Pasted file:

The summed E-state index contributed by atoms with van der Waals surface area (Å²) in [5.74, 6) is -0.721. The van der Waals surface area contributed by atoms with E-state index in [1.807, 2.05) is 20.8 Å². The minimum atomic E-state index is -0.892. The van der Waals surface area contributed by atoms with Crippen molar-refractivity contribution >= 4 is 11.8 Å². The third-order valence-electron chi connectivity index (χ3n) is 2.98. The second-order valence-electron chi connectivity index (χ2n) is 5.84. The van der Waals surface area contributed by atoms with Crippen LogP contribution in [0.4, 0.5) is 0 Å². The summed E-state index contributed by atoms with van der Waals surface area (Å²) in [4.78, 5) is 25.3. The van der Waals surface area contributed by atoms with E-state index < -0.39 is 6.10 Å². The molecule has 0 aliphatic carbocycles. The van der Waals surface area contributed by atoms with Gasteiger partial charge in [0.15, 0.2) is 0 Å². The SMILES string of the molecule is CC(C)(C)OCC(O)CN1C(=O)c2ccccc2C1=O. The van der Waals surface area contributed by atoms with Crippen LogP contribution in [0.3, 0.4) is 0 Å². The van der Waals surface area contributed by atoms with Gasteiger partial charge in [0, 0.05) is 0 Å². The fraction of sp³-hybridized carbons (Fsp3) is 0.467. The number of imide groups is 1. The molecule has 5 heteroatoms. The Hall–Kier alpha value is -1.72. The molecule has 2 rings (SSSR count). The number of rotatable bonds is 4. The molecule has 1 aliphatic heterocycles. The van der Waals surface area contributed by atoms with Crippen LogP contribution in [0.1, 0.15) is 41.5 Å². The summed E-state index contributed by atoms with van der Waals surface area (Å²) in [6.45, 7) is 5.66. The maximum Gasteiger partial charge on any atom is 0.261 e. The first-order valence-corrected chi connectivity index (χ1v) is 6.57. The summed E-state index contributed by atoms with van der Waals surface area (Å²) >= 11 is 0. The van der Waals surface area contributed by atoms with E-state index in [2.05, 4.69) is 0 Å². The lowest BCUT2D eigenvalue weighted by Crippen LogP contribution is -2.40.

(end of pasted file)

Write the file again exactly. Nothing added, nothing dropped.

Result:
The summed E-state index contributed by atoms with van der Waals surface area (Å²) in [5.74, 6) is -0.721. The van der Waals surface area contributed by atoms with E-state index in [1.807, 2.05) is 20.8 Å². The minimum atomic E-state index is -0.892. The van der Waals surface area contributed by atoms with Crippen molar-refractivity contribution >= 4 is 11.8 Å². The third-order valence-electron chi connectivity index (χ3n) is 2.98. The second-order valence-electron chi connectivity index (χ2n) is 5.84. The van der Waals surface area contributed by atoms with Crippen LogP contribution in [0.4, 0.5) is 0 Å². The summed E-state index contributed by atoms with van der Waals surface area (Å²) in [4.78, 5) is 25.3. The van der Waals surface area contributed by atoms with E-state index < -0.39 is 6.10 Å². The molecule has 0 aliphatic carbocycles. The van der Waals surface area contributed by atoms with Gasteiger partial charge in [0.15, 0.2) is 0 Å². The SMILES string of the molecule is CC(C)(C)OCC(O)CN1C(=O)c2ccccc2C1=O. The van der Waals surface area contributed by atoms with Crippen LogP contribution in [0.3, 0.4) is 0 Å². The van der Waals surface area contributed by atoms with Gasteiger partial charge in [0, 0.05) is 0 Å². The fraction of sp³-hybridized carbons (Fsp3) is 0.467. The number of imide groups is 1. The molecule has 5 heteroatoms. The Hall–Kier alpha value is -1.72. The molecule has 2 rings (SSSR count). The number of rotatable bonds is 4. The molecule has 1 aliphatic heterocycles. The van der Waals surface area contributed by atoms with Crippen LogP contribution in [0.1, 0.15) is 41.5 Å². The summed E-state index contributed by atoms with van der Waals surface area (Å²) in [6.45, 7) is 5.66. The maximum Gasteiger partial charge on any atom is 0.261 e. The first-order valence-corrected chi connectivity index (χ1v) is 6.57. The summed E-state index contributed by atoms with van der Waals surface area (Å²) >= 11 is 0. The van der Waals surface area contributed by atoms with E-state index in [2.05, 4.69) is 0 Å². The lowest BCUT2D eigenvalue weighted by Crippen LogP contribution is -2.40.